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Are COVID Vaccines Working in the Real World?

Are COVID vaccines reducing coronavirus cases and deaths? There are new data from hospitals in California and Israel and the news is good!
Are COVID Vaccines Working in the Real World?
Doctor’s hand holding bottle vaccine Covid-19 from storage box. Medication treatment concept.

You no doubt read the early COVID vaccine announcements with excitement. We sure did. Large clinical trials of the messenger RNA (mRNA) vaccines revealed 94%-95% effectiveness against COVID-19 for both the Moderna and PfizerBioNTech shots. That meant that within a week or two of the second shot, most people did not get sick from the coronavirus. Now, people want to know if the COVID vaccines are performing as well in real life.

Good News! COVID Vaccines ARE Working:

COVID vaccines are working to protect health care workers from catching COVID-19. That is the conclusion from a few research letters published in the New England Journal of Medicine (March 23, 2021).  Keep in mind that health care workers are among the most vulnerable because they are ones coming into direct contact with sick patients.

In one study, health care workers at University of California, San Diego and University of California, Los Angeles were vaccinated starting in December, 2020. They also were tested for asymptomatic COVID-19 infections.

Within about six weeks, more than 28,000 people had both doses of the vaccine. 37 of them tested positive, but only 7 of them got positive test results two weeks or more after the second dose. At the time of the study, there was a surge of infections in southern California.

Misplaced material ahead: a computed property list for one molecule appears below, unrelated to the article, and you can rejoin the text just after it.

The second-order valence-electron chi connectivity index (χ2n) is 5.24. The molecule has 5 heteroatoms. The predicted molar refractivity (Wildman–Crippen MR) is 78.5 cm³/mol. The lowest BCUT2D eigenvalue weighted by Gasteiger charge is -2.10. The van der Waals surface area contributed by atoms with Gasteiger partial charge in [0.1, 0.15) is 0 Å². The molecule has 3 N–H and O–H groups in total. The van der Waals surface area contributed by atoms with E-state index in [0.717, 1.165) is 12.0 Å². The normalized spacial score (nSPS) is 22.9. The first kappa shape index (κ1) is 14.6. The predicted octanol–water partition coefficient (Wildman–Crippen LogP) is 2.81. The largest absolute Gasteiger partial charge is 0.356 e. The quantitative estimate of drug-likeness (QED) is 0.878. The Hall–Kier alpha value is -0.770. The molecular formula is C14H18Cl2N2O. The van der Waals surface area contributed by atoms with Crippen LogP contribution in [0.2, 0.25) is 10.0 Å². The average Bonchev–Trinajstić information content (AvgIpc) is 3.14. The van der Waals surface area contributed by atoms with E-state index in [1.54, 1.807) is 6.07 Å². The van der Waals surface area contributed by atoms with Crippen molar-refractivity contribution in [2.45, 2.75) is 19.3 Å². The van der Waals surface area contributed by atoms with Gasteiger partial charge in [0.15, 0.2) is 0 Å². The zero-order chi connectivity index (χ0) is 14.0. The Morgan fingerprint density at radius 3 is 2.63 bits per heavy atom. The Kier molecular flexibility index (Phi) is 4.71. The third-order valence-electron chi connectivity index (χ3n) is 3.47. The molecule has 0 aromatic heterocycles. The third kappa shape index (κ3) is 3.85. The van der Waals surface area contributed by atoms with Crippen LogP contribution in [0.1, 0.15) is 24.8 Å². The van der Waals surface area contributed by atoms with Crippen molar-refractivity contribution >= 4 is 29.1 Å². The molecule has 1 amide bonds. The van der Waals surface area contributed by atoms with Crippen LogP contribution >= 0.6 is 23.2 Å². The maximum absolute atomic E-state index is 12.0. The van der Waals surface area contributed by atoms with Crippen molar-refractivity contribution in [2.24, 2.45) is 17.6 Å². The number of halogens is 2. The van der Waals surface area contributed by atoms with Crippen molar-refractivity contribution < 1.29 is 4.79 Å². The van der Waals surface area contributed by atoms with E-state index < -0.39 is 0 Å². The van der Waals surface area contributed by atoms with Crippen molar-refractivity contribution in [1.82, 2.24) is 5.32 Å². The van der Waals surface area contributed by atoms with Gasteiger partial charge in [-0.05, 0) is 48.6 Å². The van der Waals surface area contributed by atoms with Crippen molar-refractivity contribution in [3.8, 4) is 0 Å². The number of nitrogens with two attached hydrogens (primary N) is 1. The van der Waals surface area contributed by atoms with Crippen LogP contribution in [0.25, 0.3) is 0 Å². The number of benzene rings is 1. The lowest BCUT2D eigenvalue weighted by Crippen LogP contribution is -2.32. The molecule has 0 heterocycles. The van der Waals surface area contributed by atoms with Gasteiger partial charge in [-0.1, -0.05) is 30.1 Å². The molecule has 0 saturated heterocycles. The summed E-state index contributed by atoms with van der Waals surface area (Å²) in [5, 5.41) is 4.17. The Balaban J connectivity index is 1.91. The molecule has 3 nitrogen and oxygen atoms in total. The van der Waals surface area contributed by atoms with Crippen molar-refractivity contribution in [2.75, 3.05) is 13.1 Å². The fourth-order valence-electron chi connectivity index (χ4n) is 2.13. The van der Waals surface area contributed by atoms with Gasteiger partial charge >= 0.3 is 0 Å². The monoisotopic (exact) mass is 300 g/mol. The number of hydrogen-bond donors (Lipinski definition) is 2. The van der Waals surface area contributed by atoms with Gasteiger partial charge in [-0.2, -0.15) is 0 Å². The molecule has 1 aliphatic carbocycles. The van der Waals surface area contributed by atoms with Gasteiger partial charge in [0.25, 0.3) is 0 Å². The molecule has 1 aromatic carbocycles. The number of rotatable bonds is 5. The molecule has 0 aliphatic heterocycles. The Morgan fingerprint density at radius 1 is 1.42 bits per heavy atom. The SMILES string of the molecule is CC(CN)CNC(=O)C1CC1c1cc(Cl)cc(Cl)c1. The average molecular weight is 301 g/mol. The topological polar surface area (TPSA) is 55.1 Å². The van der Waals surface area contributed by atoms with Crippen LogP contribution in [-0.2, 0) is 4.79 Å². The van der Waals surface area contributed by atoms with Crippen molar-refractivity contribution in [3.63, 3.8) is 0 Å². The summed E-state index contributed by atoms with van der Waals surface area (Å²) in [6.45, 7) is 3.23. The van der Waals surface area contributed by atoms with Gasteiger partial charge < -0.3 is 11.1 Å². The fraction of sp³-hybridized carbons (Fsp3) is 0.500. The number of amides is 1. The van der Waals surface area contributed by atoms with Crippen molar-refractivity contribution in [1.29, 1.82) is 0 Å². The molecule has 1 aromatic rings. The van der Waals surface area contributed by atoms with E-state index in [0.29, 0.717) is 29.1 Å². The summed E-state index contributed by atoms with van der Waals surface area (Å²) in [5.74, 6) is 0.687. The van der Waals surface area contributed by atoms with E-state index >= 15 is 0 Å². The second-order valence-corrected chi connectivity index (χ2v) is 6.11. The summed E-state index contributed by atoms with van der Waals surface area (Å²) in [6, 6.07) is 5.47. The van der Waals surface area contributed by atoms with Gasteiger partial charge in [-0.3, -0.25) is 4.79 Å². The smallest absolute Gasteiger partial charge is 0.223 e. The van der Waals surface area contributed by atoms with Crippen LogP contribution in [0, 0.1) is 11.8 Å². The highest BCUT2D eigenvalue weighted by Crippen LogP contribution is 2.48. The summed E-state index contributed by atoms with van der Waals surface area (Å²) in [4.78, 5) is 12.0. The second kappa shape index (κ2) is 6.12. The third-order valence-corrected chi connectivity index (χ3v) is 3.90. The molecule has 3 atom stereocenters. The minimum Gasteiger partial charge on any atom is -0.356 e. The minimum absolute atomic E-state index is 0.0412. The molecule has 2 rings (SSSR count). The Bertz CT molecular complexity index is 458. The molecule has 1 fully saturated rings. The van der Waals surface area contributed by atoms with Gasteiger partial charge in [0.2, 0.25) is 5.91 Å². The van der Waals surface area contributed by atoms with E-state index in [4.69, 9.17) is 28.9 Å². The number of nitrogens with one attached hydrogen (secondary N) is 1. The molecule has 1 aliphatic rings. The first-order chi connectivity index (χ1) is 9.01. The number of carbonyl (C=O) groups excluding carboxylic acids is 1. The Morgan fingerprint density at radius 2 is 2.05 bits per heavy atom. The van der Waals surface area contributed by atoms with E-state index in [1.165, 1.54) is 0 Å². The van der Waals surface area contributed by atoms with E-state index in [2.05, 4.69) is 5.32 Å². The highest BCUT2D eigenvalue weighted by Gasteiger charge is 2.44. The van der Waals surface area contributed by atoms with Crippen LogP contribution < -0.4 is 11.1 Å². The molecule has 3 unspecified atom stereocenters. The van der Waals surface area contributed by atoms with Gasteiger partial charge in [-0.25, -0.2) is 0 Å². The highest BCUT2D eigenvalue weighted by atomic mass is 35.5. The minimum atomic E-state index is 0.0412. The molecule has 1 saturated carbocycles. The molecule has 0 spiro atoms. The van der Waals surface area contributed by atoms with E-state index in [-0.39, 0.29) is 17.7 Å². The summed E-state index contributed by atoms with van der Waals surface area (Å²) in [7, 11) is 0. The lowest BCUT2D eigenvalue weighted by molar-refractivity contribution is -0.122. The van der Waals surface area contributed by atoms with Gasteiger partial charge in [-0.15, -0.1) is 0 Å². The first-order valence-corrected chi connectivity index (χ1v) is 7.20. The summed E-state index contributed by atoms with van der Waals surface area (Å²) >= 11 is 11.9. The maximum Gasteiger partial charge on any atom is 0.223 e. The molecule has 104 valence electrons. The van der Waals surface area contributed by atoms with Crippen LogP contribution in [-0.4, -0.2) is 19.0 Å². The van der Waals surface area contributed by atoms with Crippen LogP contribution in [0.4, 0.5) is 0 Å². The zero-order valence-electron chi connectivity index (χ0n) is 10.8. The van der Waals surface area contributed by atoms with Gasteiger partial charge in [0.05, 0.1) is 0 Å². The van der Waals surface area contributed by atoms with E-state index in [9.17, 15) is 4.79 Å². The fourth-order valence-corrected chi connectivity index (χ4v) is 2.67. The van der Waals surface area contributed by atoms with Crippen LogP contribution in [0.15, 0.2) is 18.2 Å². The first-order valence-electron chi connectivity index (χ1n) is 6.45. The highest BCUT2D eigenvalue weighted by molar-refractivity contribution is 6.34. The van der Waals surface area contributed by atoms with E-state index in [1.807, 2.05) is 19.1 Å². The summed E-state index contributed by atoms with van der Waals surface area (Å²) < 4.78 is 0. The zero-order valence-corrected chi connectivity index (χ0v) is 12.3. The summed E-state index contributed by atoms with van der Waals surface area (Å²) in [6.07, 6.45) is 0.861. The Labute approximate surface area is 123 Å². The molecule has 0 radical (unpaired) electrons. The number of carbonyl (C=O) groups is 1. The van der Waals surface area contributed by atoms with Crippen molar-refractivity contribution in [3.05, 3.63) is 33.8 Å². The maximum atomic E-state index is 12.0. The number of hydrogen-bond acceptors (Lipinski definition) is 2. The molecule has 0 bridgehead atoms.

The researchers conclude:

“The rarity of positive test results 14 days after administration of the second dose of vaccine is encouraging and suggest that the efficacy of these vaccines is maintained outside the trial setting. These data underscore the critical importance of continued public health mitigation measures (masking, physical distancing, daily symptom screening, and regular testing), even in environments with a high incidence of vaccination, until herd immunity is reached at large.”

Israeli Health Care Workers and COVID Vaccines:

A second study from Hadassah Hebrew University Medical Center in Jerusalem produced similarly encouraging results (New England Journal of Medicine, March 23, 2021). When more than 5,000 healthcare workers were vaccinated, their incidence of COVID-19 declined dramatically. During the study, Jerusalem was undergoing a spike of coronavirus variant B.1.1.7.

According to the investigators:

“These findings suggest that widespread and effective vaccination among health care workers provides a safe environment, even in the presence of a high rate of SARS-CoV-2 infection in the community.”

The Israeli Curve Is Impressive!

Take a look at the data from Israel

On September 27, 2020, the 7-day average of new cases was 6,276. By November 11, 2020, the 7-day average had dropped to around 600 cases. By mid-January, 2021 another surge hit. The 7-day average number of cases hit about 8,600. On March 24, 2021 the 7-day average was back down to about 830 cases. Still not ideal, but the steep decline over the last three weeks is impressive.